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Carrington leaves RMIF

The exit of Matthew Carrington from the RMIF has been seen by members as a positive step for the future.

Board members had indicated privately for several months that the chief executive’s days were numbered. The sale of the RMIF’s training division, Remit, earlier this year, was seen as the tipping point. Although the sale raised £25.5m, it leaves the RMIF without its main revenue-raising division. It is now reliant on subscription income, which has been in decline for several years.

“It’s taken much longer to prise Matthew out than they would’ve liked,” says a source close to the board. “The failure of Carwise was the start of it, when members started to realize he wasn’t delivering what was expected.”

Members also became concerned that the supervisory board, made up of six people including Carrington, was empowered to drive through decisions for the entire organization. “There was no regional consultation over the Remit sale. It went out to an EGM but not everyone could attend with limited notice,” says the source.

“I think the board started to understand what Carrington has cost the organization. Membership has gone down from 11,500 to around 7,000 during his reign. The concern now is to get the costs under control. There may be more people to go yet.”

The RMIF once made much of Carrington’s political connections and lobbying power as a former Conservative MP and party whip. That lobbying role is now in the hands of its remaining directors, particularly Sue Robinson of the National Franchised Dealers Association and Ray Holloway of the Independent Garages Association.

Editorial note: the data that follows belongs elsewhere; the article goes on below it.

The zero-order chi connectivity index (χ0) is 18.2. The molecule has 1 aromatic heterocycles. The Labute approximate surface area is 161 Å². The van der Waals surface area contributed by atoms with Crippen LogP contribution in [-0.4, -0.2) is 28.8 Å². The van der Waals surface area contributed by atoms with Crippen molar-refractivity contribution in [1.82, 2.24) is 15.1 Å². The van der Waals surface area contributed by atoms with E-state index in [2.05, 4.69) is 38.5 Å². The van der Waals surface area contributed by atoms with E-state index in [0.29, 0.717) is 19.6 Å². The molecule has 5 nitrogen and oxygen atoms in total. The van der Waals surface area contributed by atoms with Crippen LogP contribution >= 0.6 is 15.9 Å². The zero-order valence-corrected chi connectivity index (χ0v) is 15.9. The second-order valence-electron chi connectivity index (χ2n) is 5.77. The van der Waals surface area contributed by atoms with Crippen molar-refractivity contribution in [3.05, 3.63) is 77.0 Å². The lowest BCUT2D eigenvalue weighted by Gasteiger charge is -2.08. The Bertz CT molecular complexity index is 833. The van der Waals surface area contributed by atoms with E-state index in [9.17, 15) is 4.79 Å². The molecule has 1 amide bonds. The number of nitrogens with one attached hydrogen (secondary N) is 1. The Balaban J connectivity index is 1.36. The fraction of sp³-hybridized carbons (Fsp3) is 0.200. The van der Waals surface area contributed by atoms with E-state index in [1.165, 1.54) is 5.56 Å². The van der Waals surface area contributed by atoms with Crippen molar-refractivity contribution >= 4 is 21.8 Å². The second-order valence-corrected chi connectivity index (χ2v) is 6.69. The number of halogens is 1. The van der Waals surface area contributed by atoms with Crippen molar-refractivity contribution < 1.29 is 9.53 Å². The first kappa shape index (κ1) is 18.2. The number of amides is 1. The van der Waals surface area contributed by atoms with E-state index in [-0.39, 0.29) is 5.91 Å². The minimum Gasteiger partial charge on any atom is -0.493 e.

Josephine Perry, a public affairs specialist appointed in July to lead the RMIF’s lobbying, has also left.

Finance director Kevin Waterman has taken on the role of interim managing director. “There will be a new CEO. It’s just a matter of finding someone of the right calibre and within budget,” says the source. Carrington, who was paid almost £150,000 last year, formally stepped down on October 31.

RMIF president Keith Sayfritz says Carrington’s successes include supporting Remit’s former MD Stephen Ramsey in developing the training business for the sale, and lobbying on behalf of members’ issues.

He admits the Carwise failure was “a great shame” but doesn’t blame Carrington.

The AM view

As the image of the NFDA improves under Sue Robinson, so its parent body RMIF attracts more criticism.

The key question is: what happens to all the Remit cash? We should find out this month after another RMIF review

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